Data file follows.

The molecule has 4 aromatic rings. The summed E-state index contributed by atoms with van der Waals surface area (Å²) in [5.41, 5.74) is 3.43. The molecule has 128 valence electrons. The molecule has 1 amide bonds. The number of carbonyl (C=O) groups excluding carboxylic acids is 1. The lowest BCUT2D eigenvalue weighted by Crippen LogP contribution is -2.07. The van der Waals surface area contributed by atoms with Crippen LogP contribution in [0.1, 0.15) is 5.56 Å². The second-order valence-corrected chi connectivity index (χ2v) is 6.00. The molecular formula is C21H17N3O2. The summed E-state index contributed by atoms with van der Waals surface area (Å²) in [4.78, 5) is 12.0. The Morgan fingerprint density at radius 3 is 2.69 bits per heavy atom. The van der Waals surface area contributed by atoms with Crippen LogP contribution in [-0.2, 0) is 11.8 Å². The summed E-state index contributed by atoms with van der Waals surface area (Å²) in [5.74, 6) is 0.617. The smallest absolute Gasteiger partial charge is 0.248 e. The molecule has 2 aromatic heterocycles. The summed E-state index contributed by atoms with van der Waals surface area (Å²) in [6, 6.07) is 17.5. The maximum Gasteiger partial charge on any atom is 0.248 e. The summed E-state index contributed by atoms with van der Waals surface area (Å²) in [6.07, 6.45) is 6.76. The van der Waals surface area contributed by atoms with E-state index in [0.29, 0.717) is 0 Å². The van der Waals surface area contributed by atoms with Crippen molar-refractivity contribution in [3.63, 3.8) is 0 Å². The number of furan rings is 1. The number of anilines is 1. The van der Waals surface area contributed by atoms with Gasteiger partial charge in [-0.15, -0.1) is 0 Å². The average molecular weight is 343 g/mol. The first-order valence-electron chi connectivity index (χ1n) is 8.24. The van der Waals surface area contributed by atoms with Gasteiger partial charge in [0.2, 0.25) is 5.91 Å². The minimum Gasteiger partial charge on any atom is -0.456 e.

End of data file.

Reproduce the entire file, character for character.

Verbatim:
The molecule has 4 aromatic rings. The summed E-state index contributed by atoms with van der Waals surface area (Å²) in [5.41, 5.74) is 3.43. The molecule has 128 valence electrons. The molecule has 1 amide bonds. The number of carbonyl (C=O) groups excluding carboxylic acids is 1. The lowest BCUT2D eigenvalue weighted by Crippen LogP contribution is -2.07. The van der Waals surface area contributed by atoms with Crippen LogP contribution in [0.1, 0.15) is 5.56 Å². The second-order valence-corrected chi connectivity index (χ2v) is 6.00. The molecular formula is C21H17N3O2. The summed E-state index contributed by atoms with van der Waals surface area (Å²) in [4.78, 5) is 12.0. The Morgan fingerprint density at radius 3 is 2.69 bits per heavy atom. The van der Waals surface area contributed by atoms with Crippen LogP contribution in [-0.2, 0) is 11.8 Å². The summed E-state index contributed by atoms with van der Waals surface area (Å²) in [5.74, 6) is 0.617. The smallest absolute Gasteiger partial charge is 0.248 e. The molecule has 2 aromatic heterocycles. The summed E-state index contributed by atoms with van der Waals surface area (Å²) in [6, 6.07) is 17.5. The maximum Gasteiger partial charge on any atom is 0.248 e. The summed E-state index contributed by atoms with van der Waals surface area (Å²) in [6.07, 6.45) is 6.76. The van der Waals surface area contributed by atoms with E-state index in [0.29, 0.717) is 0 Å². The van der Waals surface area contributed by atoms with Crippen molar-refractivity contribution in [3.63, 3.8) is 0 Å². The number of furan rings is 1. The number of anilines is 1. The van der Waals surface area contributed by atoms with Gasteiger partial charge in [-0.15, -0.1) is 0 Å². The average molecular weight is 343 g/mol. The first-order valence-electron chi connectivity index (χ1n) is 8.24. The van der Waals surface area contributed by atoms with Gasteiger partial charge in [0.2, 0.25) is 5.91 Å². The minimum Gasteiger partial charge on any atom is -0.456 e.